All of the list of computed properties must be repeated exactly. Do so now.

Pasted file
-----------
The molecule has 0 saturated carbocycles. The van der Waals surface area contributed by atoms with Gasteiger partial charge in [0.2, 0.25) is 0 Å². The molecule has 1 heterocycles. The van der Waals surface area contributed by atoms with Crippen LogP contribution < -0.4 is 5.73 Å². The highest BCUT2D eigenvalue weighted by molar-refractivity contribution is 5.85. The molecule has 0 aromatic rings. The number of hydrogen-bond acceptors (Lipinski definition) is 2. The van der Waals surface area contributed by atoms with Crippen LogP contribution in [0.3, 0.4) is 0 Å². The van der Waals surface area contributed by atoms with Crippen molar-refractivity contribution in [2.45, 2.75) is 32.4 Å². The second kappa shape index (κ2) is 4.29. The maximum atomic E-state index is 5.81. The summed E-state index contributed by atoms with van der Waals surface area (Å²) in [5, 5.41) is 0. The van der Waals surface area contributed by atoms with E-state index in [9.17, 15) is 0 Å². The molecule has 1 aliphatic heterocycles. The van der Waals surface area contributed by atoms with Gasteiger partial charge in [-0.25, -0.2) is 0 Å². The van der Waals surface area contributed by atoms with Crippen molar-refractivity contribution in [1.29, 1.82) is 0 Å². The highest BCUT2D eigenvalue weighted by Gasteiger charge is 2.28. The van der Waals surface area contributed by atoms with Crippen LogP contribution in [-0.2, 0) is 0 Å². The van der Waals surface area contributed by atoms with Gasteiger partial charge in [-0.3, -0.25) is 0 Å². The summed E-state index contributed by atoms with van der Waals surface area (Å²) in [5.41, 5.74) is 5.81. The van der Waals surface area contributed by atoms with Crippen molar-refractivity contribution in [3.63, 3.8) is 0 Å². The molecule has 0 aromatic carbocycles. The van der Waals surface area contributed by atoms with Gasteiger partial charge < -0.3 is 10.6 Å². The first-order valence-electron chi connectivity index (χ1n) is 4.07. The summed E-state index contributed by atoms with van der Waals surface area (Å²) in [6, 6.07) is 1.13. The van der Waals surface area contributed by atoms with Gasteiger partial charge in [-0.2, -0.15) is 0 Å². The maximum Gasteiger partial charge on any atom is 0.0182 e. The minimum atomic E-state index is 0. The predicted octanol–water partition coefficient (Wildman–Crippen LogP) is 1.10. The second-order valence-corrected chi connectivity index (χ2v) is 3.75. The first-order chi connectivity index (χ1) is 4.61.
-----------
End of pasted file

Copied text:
The molecule has 0 saturated carbocycles. The van der Waals surface area contributed by atoms with Gasteiger partial charge in [0.2, 0.25) is 0 Å². The molecule has 1 heterocycles. The van der Waals surface area contributed by atoms with Crippen LogP contribution < -0.4 is 5.73 Å². The highest BCUT2D eigenvalue weighted by molar-refractivity contribution is 5.85. The molecule has 0 aromatic rings. The number of hydrogen-bond acceptors (Lipinski definition) is 2. The van der Waals surface area contributed by atoms with Crippen LogP contribution in [0.3, 0.4) is 0 Å². The van der Waals surface area contributed by atoms with Crippen molar-refractivity contribution in [2.45, 2.75) is 32.4 Å². The second kappa shape index (κ2) is 4.29. The maximum atomic E-state index is 5.81. The summed E-state index contributed by atoms with van der Waals surface area (Å²) in [5, 5.41) is 0. The van der Waals surface area contributed by atoms with E-state index in [9.17, 15) is 0 Å². The molecule has 1 aliphatic heterocycles. The van der Waals surface area contributed by atoms with Gasteiger partial charge in [-0.25, -0.2) is 0 Å². The van der Waals surface area contributed by atoms with Crippen molar-refractivity contribution in [1.29, 1.82) is 0 Å². The highest BCUT2D eigenvalue weighted by Gasteiger charge is 2.28. The van der Waals surface area contributed by atoms with Crippen LogP contribution in [-0.2, 0) is 0 Å². The van der Waals surface area contributed by atoms with Gasteiger partial charge in [-0.3, -0.25) is 0 Å². The summed E-state index contributed by atoms with van der Waals surface area (Å²) in [5.41, 5.74) is 5.81. The van der Waals surface area contributed by atoms with Crippen molar-refractivity contribution in [3.63, 3.8) is 0 Å². The molecule has 0 aromatic carbocycles. The van der Waals surface area contributed by atoms with Gasteiger partial charge < -0.3 is 10.6 Å². The first-order valence-electron chi connectivity index (χ1n) is 4.07. The summed E-state index contributed by atoms with van der Waals surface area (Å²) in [6, 6.07) is 1.13. The van der Waals surface area contributed by atoms with Gasteiger partial charge in [-0.2, -0.15) is 0 Å². The maximum Gasteiger partial charge on any atom is 0.0182 e. The minimum atomic E-state index is 0. The predicted octanol–water partition coefficient (Wildman–Crippen LogP) is 1.10. The second-order valence-corrected chi connectivity index (χ2v) is 3.75. The first-order chi connectivity index (χ1) is 4.61.